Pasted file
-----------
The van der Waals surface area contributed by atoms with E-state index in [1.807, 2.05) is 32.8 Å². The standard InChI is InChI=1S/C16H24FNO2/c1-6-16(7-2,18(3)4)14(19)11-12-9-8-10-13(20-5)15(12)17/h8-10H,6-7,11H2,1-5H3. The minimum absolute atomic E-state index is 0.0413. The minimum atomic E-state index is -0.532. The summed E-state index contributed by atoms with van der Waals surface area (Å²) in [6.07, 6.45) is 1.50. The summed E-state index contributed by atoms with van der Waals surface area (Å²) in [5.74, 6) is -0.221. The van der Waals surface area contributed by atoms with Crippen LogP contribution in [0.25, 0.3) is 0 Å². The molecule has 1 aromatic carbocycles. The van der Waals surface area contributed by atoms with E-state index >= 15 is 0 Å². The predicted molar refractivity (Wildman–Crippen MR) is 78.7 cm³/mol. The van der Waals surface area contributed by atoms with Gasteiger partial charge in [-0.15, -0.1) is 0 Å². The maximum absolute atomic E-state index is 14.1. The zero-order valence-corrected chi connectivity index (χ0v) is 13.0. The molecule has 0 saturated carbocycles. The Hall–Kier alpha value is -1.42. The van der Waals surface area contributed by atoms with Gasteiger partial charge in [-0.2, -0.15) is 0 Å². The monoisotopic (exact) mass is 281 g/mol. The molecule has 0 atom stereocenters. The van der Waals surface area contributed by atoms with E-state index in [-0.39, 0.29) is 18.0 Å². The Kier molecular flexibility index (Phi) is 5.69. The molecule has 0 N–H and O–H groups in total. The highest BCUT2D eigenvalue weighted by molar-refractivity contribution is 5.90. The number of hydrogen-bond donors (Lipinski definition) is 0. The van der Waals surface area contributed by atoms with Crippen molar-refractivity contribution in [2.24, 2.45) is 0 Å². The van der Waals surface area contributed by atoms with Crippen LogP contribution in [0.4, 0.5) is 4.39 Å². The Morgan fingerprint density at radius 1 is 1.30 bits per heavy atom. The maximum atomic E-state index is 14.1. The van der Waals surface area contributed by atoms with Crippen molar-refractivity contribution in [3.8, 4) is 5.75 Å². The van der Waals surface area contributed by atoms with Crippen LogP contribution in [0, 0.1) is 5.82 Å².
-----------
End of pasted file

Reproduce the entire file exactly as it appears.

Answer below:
The van der Waals surface area contributed by atoms with E-state index in [1.807, 2.05) is 32.8 Å². The standard InChI is InChI=1S/C16H24FNO2/c1-6-16(7-2,18(3)4)14(19)11-12-9-8-10-13(20-5)15(12)17/h8-10H,6-7,11H2,1-5H3. The minimum absolute atomic E-state index is 0.0413. The minimum atomic E-state index is -0.532. The summed E-state index contributed by atoms with van der Waals surface area (Å²) in [6.07, 6.45) is 1.50. The summed E-state index contributed by atoms with van der Waals surface area (Å²) in [5.74, 6) is -0.221. The van der Waals surface area contributed by atoms with Crippen LogP contribution in [0.25, 0.3) is 0 Å². The molecule has 1 aromatic carbocycles. The van der Waals surface area contributed by atoms with E-state index >= 15 is 0 Å². The predicted molar refractivity (Wildman–Crippen MR) is 78.7 cm³/mol. The van der Waals surface area contributed by atoms with Gasteiger partial charge in [-0.15, -0.1) is 0 Å². The maximum absolute atomic E-state index is 14.1. The zero-order valence-corrected chi connectivity index (χ0v) is 13.0. The molecule has 0 saturated carbocycles. The Hall–Kier alpha value is -1.42. The van der Waals surface area contributed by atoms with Gasteiger partial charge in [-0.2, -0.15) is 0 Å². The monoisotopic (exact) mass is 281 g/mol. The molecule has 0 atom stereocenters. The van der Waals surface area contributed by atoms with E-state index in [-0.39, 0.29) is 18.0 Å². The Kier molecular flexibility index (Phi) is 5.69. The molecule has 0 N–H and O–H groups in total. The highest BCUT2D eigenvalue weighted by molar-refractivity contribution is 5.90. The number of hydrogen-bond donors (Lipinski definition) is 0. The van der Waals surface area contributed by atoms with Crippen molar-refractivity contribution in [2.24, 2.45) is 0 Å². The van der Waals surface area contributed by atoms with Crippen LogP contribution in [0.4, 0.5) is 4.39 Å². The Morgan fingerprint density at radius 1 is 1.30 bits per heavy atom. The maximum atomic E-state index is 14.1. The van der Waals surface area contributed by atoms with Crippen molar-refractivity contribution in [3.8, 4) is 5.75 Å². The van der Waals surface area contributed by atoms with Crippen LogP contribution in [0, 0.1) is 5.82 Å².